Do youth anti-drug campaigns actually work?

Programs at the University of North Carolina at Chapel Hill and in Charlotte use modern slang to communicate a timeless message: Drugs can kill.

Students at the University of North Carolina at Chapel Hill now have access to free kits that revive someone suffering an opioid overdose and test strips to see what the drugs they are about to take contain.

These steps, which assume students are using drugs, are designed to save lives, but prompt the question: Will the tactics work for today’s students?

Riley Sullivan, the group’s cofounder and director, believes the kits will actually help reduce drug use on campus. He said the group has handed out about 900 naloxone kits and 500 fentanyl test strips this semester alone.

In Charlotte, a public awareness campaign called “Street Pills Kill” uses the slang of youth to convey the same message. The phrases are the new generation of “just say no” or “above the influence.”

“No cap, those pills are sus.”

Young people use the words “no cap” to say they are telling the truth or they aren’t lying. To use the word “cap” would mean someone is lying.

“Sus” is short for suspicious.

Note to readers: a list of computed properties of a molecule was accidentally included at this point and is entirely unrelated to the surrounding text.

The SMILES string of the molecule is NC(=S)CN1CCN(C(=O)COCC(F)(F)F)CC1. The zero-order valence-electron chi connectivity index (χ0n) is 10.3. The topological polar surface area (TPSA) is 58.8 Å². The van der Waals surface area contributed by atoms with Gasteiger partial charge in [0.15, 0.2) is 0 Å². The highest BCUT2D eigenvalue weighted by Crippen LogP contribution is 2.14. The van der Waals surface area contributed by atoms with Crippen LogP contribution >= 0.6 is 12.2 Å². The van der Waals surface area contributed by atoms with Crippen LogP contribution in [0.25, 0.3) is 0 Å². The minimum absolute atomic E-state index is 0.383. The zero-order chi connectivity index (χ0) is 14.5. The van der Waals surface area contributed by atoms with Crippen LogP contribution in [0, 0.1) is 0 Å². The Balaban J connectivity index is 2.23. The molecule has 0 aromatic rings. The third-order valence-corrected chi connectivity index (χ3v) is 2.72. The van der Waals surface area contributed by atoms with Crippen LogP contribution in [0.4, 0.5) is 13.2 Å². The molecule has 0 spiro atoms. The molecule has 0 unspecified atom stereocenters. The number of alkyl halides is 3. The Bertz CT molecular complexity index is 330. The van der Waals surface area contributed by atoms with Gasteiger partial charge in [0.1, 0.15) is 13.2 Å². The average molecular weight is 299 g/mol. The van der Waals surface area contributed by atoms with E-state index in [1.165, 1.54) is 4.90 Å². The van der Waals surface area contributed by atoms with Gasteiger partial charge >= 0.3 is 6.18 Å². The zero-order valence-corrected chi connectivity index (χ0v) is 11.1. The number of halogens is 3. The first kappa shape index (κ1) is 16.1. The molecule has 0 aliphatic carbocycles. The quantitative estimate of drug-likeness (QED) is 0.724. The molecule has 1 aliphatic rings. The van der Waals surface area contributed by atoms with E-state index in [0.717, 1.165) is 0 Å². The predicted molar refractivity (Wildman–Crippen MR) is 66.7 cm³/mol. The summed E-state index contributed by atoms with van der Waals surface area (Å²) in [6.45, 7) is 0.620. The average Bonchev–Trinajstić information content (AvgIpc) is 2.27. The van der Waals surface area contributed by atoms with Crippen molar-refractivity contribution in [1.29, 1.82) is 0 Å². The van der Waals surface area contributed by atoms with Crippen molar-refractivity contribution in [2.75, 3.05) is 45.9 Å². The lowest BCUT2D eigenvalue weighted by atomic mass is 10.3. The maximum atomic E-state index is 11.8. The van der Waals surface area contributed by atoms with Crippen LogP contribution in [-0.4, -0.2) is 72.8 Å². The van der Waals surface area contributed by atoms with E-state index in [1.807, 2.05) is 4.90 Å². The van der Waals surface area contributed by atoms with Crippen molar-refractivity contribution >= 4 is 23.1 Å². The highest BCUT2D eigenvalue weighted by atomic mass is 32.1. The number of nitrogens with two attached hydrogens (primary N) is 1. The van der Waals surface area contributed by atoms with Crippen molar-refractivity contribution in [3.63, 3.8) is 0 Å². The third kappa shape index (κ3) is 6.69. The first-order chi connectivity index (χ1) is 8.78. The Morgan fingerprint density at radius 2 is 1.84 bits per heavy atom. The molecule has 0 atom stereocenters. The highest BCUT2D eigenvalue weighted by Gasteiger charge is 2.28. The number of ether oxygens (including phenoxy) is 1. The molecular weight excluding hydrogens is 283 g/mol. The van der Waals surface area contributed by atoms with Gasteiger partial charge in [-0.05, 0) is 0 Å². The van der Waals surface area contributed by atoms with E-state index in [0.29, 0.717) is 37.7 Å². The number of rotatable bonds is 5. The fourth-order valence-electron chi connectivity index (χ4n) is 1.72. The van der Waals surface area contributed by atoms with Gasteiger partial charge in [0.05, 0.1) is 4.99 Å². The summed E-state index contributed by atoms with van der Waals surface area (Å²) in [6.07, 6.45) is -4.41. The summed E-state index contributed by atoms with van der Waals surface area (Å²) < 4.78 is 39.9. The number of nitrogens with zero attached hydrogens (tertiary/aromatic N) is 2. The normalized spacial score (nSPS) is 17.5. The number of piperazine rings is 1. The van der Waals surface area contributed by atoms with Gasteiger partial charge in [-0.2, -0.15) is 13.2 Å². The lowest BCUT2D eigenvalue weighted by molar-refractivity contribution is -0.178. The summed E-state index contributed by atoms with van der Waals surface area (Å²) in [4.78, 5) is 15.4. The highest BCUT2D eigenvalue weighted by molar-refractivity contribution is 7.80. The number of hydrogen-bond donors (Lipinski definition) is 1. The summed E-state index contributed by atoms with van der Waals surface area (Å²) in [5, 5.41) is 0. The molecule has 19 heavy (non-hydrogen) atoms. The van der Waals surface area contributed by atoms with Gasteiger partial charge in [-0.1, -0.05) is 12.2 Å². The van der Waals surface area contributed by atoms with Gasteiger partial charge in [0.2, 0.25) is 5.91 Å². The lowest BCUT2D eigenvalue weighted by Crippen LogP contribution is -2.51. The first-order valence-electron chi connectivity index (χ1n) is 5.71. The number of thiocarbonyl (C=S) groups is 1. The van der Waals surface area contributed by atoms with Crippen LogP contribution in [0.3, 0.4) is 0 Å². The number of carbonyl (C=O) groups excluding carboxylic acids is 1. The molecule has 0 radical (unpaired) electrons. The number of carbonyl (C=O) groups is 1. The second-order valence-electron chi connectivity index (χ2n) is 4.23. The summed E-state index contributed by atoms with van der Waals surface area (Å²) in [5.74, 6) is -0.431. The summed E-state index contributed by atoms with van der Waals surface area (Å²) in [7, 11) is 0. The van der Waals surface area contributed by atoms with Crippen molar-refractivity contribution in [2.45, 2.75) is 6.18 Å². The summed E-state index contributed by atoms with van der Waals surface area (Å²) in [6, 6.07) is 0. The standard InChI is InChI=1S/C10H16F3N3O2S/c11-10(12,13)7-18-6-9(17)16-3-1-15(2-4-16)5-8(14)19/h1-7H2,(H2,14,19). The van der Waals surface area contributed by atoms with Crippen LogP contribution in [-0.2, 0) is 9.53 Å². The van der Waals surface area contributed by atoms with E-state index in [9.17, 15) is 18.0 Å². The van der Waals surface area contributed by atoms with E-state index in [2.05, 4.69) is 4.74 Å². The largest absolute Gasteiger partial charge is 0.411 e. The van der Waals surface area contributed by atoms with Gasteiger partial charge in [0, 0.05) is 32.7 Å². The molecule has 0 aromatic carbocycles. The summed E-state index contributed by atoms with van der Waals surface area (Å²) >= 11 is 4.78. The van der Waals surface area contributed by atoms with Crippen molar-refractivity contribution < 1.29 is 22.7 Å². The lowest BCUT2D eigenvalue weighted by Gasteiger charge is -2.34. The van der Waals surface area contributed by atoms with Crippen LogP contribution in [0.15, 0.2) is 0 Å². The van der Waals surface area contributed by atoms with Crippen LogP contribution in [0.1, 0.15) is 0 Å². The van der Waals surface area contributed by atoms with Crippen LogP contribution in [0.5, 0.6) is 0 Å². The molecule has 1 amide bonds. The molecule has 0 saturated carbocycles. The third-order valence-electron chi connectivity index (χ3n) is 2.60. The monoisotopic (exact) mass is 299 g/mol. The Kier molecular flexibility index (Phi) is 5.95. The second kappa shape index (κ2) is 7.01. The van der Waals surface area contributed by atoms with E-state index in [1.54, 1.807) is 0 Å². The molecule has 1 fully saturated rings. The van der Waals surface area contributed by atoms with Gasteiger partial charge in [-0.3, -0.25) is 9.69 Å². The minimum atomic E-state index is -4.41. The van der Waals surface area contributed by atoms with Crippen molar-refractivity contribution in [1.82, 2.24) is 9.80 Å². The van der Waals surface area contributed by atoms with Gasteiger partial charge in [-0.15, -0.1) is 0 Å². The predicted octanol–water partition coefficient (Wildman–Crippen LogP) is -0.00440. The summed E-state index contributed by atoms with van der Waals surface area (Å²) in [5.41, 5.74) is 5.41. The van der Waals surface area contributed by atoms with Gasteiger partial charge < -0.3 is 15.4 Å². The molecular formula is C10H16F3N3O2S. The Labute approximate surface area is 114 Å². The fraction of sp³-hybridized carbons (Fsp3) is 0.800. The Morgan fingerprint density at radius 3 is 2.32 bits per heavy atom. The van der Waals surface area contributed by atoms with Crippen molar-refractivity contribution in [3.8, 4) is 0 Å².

Another sign says: “you plus street pills equals … we don’t ship.”

“Ship” means you want two people to date or enter a romantic relationship.

The language is how kids speak nowadays, but will they listen to the kind of messaging?

Remember McGruff the Crime Dog or the “this is your brain on drugs” ad of a man cracking an egg on a skillet?

You might also remember other campaigns like “truth”and “DARE” to name a few.

Continue reading “Do youth anti-drug campaigns actually work?”

‘Harm reduction’ alliance: Hey, take it easy on the fentanyl dealers

The following OpEd is from the Oct 9 edition of the Carolina Journal.

While most of North Carolina’s political observers have been focused on the long-awaited completion of the state budget, there have also been other bills progressing through the legislature — like SB 189, Fentanyl Drug Offenses and Other Related Changes, which increases fines and penalties for distributing the drug and sets up a task force to come up with new law enforcement strategies.